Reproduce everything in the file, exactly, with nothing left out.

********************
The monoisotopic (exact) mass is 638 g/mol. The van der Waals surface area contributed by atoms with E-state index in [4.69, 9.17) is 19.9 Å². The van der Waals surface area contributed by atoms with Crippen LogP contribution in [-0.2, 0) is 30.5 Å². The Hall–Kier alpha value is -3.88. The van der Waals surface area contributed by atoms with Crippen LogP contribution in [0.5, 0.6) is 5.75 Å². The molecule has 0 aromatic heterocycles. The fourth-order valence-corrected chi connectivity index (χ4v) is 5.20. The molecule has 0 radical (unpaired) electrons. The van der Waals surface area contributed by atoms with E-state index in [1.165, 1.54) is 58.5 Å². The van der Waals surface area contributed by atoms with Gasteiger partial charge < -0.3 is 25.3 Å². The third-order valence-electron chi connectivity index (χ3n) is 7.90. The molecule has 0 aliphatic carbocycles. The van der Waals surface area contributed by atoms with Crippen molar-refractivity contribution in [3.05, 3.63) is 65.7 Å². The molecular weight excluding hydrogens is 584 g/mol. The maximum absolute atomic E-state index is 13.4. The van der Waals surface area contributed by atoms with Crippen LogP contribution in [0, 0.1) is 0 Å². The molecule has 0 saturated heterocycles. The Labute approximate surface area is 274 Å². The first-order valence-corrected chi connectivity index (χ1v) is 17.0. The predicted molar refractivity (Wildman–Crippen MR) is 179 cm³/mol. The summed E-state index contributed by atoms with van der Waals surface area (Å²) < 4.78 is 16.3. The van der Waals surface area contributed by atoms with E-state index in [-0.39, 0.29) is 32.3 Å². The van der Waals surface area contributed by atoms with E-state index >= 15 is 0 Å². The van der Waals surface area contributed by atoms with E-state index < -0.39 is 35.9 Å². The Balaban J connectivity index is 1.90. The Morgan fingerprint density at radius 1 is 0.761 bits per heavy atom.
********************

The monoisotopic (exact) mass is 638 g/mol. The van der Waals surface area contributed by atoms with E-state index in [4.69, 9.17) is 19.9 Å². The van der Waals surface area contributed by atoms with Crippen LogP contribution in [-0.2, 0) is 30.5 Å². The Hall–Kier alpha value is -3.88. The van der Waals surface area contributed by atoms with Crippen LogP contribution in [0.5, 0.6) is 5.75 Å². The molecule has 0 aromatic heterocycles. The fourth-order valence-corrected chi connectivity index (χ4v) is 5.20. The molecule has 0 radical (unpaired) electrons. The van der Waals surface area contributed by atoms with E-state index in [1.165, 1.54) is 58.5 Å². The van der Waals surface area contributed by atoms with Gasteiger partial charge < -0.3 is 25.3 Å². The third-order valence-electron chi connectivity index (χ3n) is 7.90. The molecule has 0 aliphatic carbocycles. The van der Waals surface area contributed by atoms with Crippen molar-refractivity contribution in [3.05, 3.63) is 65.7 Å². The molecular weight excluding hydrogens is 584 g/mol. The maximum absolute atomic E-state index is 13.4. The van der Waals surface area contributed by atoms with Crippen LogP contribution in [0, 0.1) is 0 Å². The molecule has 0 saturated heterocycles. The Labute approximate surface area is 274 Å². The first-order valence-corrected chi connectivity index (χ1v) is 17.0. The predicted molar refractivity (Wildman–Crippen MR) is 179 cm³/mol. The summed E-state index contributed by atoms with van der Waals surface area (Å²) < 4.78 is 16.3. The van der Waals surface area contributed by atoms with E-state index in [-0.39, 0.29) is 32.3 Å². The van der Waals surface area contributed by atoms with E-state index >= 15 is 0 Å². The van der Waals surface area contributed by atoms with E-state index < -0.39 is 35.9 Å². The Balaban J connectivity index is 1.90. The Morgan fingerprint density at radius 1 is 0.761 bits per heavy atom.